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This article was originally published in The Tan Sheet

Executive Summary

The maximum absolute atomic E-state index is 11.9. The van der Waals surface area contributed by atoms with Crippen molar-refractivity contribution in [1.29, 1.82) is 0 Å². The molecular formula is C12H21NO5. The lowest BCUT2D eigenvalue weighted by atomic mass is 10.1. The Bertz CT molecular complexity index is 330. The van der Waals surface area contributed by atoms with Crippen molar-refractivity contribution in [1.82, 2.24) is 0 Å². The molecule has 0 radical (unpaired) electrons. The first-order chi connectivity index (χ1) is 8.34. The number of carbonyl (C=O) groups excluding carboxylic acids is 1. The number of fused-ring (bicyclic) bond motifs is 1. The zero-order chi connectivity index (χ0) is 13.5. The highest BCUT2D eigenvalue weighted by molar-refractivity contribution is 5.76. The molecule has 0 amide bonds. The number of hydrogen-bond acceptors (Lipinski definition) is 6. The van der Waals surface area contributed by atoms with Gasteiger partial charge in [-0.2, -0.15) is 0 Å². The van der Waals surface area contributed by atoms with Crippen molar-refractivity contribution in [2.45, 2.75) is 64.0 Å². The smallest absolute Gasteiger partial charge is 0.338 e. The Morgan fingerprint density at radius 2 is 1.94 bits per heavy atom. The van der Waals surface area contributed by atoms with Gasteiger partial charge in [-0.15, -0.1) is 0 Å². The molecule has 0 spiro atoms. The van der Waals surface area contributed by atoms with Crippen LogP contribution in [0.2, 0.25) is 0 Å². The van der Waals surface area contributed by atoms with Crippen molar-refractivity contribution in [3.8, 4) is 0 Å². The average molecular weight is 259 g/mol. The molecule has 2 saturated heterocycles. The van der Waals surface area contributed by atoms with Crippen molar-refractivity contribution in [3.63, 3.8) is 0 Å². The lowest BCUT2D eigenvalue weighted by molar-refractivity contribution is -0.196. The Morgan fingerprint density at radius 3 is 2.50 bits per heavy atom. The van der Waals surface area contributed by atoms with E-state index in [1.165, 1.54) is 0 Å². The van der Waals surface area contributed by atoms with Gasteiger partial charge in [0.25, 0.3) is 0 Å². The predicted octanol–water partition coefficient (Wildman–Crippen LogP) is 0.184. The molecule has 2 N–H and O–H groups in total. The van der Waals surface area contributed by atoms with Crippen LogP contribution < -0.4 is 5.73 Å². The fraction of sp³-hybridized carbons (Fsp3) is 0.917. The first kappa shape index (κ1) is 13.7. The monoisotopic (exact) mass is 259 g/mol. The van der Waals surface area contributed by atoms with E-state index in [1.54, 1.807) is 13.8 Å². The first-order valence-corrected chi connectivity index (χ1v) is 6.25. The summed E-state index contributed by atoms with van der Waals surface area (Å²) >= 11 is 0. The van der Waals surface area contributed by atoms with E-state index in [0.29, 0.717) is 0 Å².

"EVERYDAY LOW PRICE" RETAILING CONCEPT WILL BECOME MORE ROUTINE, Jack Salzman, VP, senior securities analyst and associate director of research at Goldman Sachs, told the Cosmetic, Toiletry and Fragrance Association annual meeting in Boca Raton, Fla. March 1. Predicting that "everyday low pricing is going to spread," Salzman declared: "We won't call it everyday low pricing. We may call it different forms, it may manifest in different ways on different product categories, but the content behind EDLP, which is essentially to reduce promotion allowances, to reduce discounting and pass that savings on to the consumer, will take on new meaning . . . for the consumer down the road." One company that seems to have embraced the EDLP strategy is Procter & Gamble, which initiated what it describes as a "transfer" of retailer promotion funds to lower list prices on a limited basis in late 1991 and early 1992 and expanded this low- pricing strategy to 40% of its U.S. business last spring. Under the program, P&G began selling products to retailers at lower prices, but simultaneously cut promotional dollars provided to stores. Salzman also forecasted that, in all channels of distribution, "we're looking for a sort of smearing, a convergence by a lot of retailers." Deep discount mass merchandisers "are going to start looking like mass merchandisers, mass merchandisers are going to start looking like supermarkets and supermarkets are going to start looking more upscale," he commented. Salzman also predicted that specialty stores "will become a national channel of distribution" within the next five years. "We think there's a specialty" retailer "out there somewhere" for personal care products. "We don't know if the Cosmetics Plus or Cosmetics Centers or Perfumanias or companies like that are the right forms, they probably need to be modified . . . but we think the consumer wants this form of distribution," he said.

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